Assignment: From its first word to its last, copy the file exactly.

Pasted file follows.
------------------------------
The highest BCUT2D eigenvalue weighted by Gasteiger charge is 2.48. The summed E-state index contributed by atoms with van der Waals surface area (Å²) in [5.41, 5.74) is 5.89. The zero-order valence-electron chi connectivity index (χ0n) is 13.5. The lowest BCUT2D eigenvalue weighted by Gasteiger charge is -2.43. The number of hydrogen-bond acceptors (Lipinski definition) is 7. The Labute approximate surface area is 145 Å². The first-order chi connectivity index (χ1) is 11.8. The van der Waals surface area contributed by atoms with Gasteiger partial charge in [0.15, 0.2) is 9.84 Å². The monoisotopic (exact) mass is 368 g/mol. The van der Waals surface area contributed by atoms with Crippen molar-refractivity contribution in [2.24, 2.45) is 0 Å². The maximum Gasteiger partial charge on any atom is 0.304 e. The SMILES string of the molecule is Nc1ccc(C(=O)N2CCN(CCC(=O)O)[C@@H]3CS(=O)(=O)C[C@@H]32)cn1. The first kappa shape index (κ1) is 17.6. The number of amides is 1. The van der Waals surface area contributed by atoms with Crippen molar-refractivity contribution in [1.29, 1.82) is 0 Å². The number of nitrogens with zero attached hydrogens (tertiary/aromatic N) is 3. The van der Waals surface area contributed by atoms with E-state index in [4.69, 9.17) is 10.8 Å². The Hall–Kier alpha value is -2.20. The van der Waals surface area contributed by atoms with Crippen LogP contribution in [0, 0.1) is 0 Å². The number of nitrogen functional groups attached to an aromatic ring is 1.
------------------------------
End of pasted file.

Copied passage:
The highest BCUT2D eigenvalue weighted by Gasteiger charge is 2.48. The summed E-state index contributed by atoms with van der Waals surface area (Å²) in [5.41, 5.74) is 5.89. The zero-order valence-electron chi connectivity index (χ0n) is 13.5. The lowest BCUT2D eigenvalue weighted by Gasteiger charge is -2.43. The number of hydrogen-bond acceptors (Lipinski definition) is 7. The Labute approximate surface area is 145 Å². The first-order chi connectivity index (χ1) is 11.8. The van der Waals surface area contributed by atoms with Gasteiger partial charge in [0.15, 0.2) is 9.84 Å². The monoisotopic (exact) mass is 368 g/mol. The van der Waals surface area contributed by atoms with Crippen molar-refractivity contribution in [2.24, 2.45) is 0 Å². The maximum Gasteiger partial charge on any atom is 0.304 e. The SMILES string of the molecule is Nc1ccc(C(=O)N2CCN(CCC(=O)O)[C@@H]3CS(=O)(=O)C[C@@H]32)cn1. The first kappa shape index (κ1) is 17.6. The number of amides is 1. The van der Waals surface area contributed by atoms with Crippen molar-refractivity contribution in [1.29, 1.82) is 0 Å². The number of nitrogens with zero attached hydrogens (tertiary/aromatic N) is 3. The van der Waals surface area contributed by atoms with E-state index in [4.69, 9.17) is 10.8 Å². The Hall–Kier alpha value is -2.20. The van der Waals surface area contributed by atoms with Crippen LogP contribution in [0, 0.1) is 0 Å². The number of nitrogen functional groups attached to an aromatic ring is 1.